As with all matters of national importance in Pakistan, the military establishment is believed to have been behind the anti-PTI composition of the new set-up.
“Puppets of the establishment”
Fears of the interim set-up being mere puppets of the establishment came true when the interim cabinet in Punjab demonstrated its unwillingness to hold fresh elections within 90 days.
The Election Commission of Pakistan, the body that regulates and conducts elections in the country, also expressed its inability to hold elections is such a short timespan.
This decision of the Election Commission was blamed by Khan and his party on the military establishment, which is allegedly bent upon keeping Khan out of power.
In a dramatic step, the Supreme Court of Pakistan took suo moto action (a motion of its own volition without prompt from any other parties) against the decision by the Election Commission to not hold provincial elections within 90 days. A bench of three Supreme Court judges passed the judgment to uphold the constitution and enforce elections by 14th May 2023.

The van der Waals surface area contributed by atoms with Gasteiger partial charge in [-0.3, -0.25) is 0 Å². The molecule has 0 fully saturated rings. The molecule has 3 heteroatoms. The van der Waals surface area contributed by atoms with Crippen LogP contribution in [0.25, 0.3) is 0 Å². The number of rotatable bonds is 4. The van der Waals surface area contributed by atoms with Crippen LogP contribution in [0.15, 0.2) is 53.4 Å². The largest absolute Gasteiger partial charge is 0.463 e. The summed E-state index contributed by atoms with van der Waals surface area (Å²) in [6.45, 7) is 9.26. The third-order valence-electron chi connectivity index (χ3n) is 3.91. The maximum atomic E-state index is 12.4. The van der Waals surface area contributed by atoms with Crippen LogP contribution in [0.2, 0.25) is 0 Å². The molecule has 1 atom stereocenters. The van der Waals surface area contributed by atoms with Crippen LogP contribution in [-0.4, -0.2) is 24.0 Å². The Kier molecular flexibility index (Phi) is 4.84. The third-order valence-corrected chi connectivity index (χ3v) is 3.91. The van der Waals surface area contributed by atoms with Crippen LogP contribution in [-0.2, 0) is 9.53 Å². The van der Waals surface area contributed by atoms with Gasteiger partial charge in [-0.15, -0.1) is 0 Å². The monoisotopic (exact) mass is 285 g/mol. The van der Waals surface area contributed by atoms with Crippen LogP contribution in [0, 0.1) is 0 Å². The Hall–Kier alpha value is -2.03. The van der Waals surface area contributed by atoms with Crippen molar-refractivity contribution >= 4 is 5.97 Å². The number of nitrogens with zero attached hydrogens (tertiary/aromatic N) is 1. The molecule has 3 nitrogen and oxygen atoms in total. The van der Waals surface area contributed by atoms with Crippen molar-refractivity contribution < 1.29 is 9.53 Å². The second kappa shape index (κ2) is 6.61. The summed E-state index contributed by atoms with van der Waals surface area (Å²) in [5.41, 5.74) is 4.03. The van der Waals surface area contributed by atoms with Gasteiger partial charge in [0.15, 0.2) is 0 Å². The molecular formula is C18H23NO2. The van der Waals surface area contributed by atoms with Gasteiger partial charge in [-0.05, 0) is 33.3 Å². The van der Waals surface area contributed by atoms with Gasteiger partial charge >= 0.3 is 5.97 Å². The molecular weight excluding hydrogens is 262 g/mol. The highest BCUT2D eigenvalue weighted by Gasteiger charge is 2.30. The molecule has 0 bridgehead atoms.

In response to the above judgment, the national cabinet, mainly composed of members of the Pakistan Democratic Movement (PDM) – a political alliance of more than a dozen political parties formed against the PTI – challenged the court by claiming that a lack of resources and the poor security situation would prevent the elections from taking place.
However, it is widely understood by political analysts and the public that the real reason for the PDM not holding elections is its fear of losing elections by a wide margin, given the PTI’s huge popularity.
Desperate executive aims fire at judiciary
In a retaliatory move, the cabinet went all-out against the Supreme Court, demanding an audit of court finances for the past decade, on top of raising questions about neutrality and integrity of the judges. The National Assembly also passed a bill to curtail suo moto powers of the Chief Justice of the Supreme Court.
The broader legal ramifications of the cabinet’s refusal to comply with the court orders were still under review by the Supreme Court, when Khan’s arrest took place yesterday.